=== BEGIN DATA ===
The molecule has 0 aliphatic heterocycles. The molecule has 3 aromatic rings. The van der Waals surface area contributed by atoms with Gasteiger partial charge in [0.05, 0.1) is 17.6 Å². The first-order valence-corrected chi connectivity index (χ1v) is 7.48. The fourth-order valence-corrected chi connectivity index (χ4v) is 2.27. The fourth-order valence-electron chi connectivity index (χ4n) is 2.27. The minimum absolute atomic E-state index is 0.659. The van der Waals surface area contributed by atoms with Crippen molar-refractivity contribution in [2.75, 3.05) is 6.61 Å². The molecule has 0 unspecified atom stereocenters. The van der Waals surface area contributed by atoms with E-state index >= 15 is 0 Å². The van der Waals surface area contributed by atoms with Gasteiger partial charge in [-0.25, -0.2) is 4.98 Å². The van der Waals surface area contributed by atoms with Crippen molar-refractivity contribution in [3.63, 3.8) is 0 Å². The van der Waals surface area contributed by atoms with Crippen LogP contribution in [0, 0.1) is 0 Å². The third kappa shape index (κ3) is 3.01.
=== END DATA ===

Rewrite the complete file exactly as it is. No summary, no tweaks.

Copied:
The molecule has 0 aliphatic heterocycles. The molecule has 3 aromatic rings. The van der Waals surface area contributed by atoms with Gasteiger partial charge in [0.05, 0.1) is 17.6 Å². The first-order valence-corrected chi connectivity index (χ1v) is 7.48. The fourth-order valence-corrected chi connectivity index (χ4v) is 2.27. The fourth-order valence-electron chi connectivity index (χ4n) is 2.27. The minimum absolute atomic E-state index is 0.659. The van der Waals surface area contributed by atoms with Crippen molar-refractivity contribution in [2.75, 3.05) is 6.61 Å². The molecule has 0 unspecified atom stereocenters. The van der Waals surface area contributed by atoms with E-state index >= 15 is 0 Å². The van der Waals surface area contributed by atoms with Gasteiger partial charge in [-0.25, -0.2) is 4.98 Å². The van der Waals surface area contributed by atoms with Crippen molar-refractivity contribution in [3.63, 3.8) is 0 Å². The van der Waals surface area contributed by atoms with Crippen LogP contribution in [0, 0.1) is 0 Å². The third kappa shape index (κ3) is 3.01.